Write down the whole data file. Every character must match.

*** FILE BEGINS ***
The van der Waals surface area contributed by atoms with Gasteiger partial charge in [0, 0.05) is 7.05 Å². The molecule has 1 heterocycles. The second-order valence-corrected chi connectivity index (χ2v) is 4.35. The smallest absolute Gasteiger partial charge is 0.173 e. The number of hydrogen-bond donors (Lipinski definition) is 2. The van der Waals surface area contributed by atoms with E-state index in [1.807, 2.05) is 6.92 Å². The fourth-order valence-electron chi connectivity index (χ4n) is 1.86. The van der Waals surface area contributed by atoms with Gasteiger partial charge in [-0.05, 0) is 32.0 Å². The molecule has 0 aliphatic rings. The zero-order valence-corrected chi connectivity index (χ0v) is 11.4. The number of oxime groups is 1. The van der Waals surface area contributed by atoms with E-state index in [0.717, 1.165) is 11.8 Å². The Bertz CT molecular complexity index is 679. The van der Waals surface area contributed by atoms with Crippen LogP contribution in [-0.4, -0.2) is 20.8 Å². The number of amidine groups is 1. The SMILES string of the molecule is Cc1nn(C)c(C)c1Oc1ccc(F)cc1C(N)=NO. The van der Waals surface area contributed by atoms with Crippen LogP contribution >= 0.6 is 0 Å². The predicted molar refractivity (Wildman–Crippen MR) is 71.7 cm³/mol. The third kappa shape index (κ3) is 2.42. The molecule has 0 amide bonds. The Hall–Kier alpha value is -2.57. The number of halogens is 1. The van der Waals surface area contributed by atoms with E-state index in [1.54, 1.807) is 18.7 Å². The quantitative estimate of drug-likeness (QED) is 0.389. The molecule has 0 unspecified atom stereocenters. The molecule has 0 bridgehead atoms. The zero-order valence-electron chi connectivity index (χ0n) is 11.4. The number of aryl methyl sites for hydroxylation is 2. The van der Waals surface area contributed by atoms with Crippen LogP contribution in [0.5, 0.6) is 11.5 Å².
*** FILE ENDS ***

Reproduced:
The van der Waals surface area contributed by atoms with Gasteiger partial charge in [0, 0.05) is 7.05 Å². The molecule has 1 heterocycles. The second-order valence-corrected chi connectivity index (χ2v) is 4.35. The smallest absolute Gasteiger partial charge is 0.173 e. The number of hydrogen-bond donors (Lipinski definition) is 2. The van der Waals surface area contributed by atoms with E-state index in [1.807, 2.05) is 6.92 Å². The fourth-order valence-electron chi connectivity index (χ4n) is 1.86. The van der Waals surface area contributed by atoms with Gasteiger partial charge in [-0.05, 0) is 32.0 Å². The molecule has 0 aliphatic rings. The zero-order valence-corrected chi connectivity index (χ0v) is 11.4. The number of oxime groups is 1. The van der Waals surface area contributed by atoms with E-state index in [0.717, 1.165) is 11.8 Å². The Bertz CT molecular complexity index is 679. The van der Waals surface area contributed by atoms with Crippen LogP contribution in [-0.4, -0.2) is 20.8 Å². The number of amidine groups is 1. The SMILES string of the molecule is Cc1nn(C)c(C)c1Oc1ccc(F)cc1C(N)=NO. The van der Waals surface area contributed by atoms with Crippen LogP contribution >= 0.6 is 0 Å². The predicted molar refractivity (Wildman–Crippen MR) is 71.7 cm³/mol. The third kappa shape index (κ3) is 2.42. The molecule has 0 amide bonds. The Hall–Kier alpha value is -2.57. The number of halogens is 1. The van der Waals surface area contributed by atoms with E-state index in [1.54, 1.807) is 18.7 Å². The quantitative estimate of drug-likeness (QED) is 0.389. The molecule has 0 unspecified atom stereocenters. The molecule has 0 bridgehead atoms. The zero-order valence-electron chi connectivity index (χ0n) is 11.4. The number of aryl methyl sites for hydroxylation is 2. The van der Waals surface area contributed by atoms with Crippen LogP contribution in [0.5, 0.6) is 11.5 Å².